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China in the Global Economy
China has experienced dramatic growth and development in the past two decades of economic reform. Yet, since the Asian crisis, the growth rate has declined from its historically high levels and deep-rooted problems such as unemployment, income inequality, surplus rural labour and non-performing debt in state enterprises have resurfaced - all with the potential to undermine the sustainability of growth.
China in the Global Economy focuses on the theme of twin transitions occurring in the Chinese economy: the transition from a centrally planned economic system to a market oriented one, and from an agrarian to a modern industrialised society. China's exporters face unprecedented competition in the world market and the flow of foreign direct investment has fallen restraining the growth of the domestic economy. These new challenges have fuelled debate on the perspective of the Chinese economy and its role in the global economy.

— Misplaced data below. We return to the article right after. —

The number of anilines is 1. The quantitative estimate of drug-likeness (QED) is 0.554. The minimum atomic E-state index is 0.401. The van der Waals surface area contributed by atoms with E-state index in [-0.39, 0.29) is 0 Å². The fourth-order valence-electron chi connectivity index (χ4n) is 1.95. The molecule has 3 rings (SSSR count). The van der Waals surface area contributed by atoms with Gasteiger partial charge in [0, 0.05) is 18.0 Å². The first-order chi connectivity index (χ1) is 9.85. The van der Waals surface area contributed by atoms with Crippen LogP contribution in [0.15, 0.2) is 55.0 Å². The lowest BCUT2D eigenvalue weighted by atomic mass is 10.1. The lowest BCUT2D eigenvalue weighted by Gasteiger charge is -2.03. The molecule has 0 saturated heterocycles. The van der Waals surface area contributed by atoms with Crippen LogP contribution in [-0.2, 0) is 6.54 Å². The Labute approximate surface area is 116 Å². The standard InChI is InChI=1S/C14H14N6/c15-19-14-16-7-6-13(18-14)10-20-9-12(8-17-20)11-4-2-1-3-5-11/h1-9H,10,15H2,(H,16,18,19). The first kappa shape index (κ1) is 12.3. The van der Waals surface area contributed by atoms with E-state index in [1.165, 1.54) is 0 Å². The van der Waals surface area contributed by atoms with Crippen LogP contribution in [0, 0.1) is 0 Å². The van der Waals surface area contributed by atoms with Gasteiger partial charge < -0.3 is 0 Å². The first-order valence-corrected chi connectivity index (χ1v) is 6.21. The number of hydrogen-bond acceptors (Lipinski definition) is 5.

The book covers developments in the macroeconomy, productivity and reform of state-owned enterprises, issues of international trade such as the management of the exchange rate, the pattern of exports and the development of e-commerce and problems in the agricultural sector and the environment.
This important and highly topical book will be warmly welcomed by economists as well as academics and researchers involved with both Asian and globalisation studies.
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What Reviewers Are Saying
`. . . this volume provides a good insight into the methodological questions of Chinese economic studies.' -- Doris Fischer, China Information `The work has . . . many interesting chapters . . . recommended for faculty library acquisition.' -- Malcolm Warner, Asia Pacific Business Reviews `Readers will be impressed by the quality of the papers. . . ' -- Ding Lu, The China Journal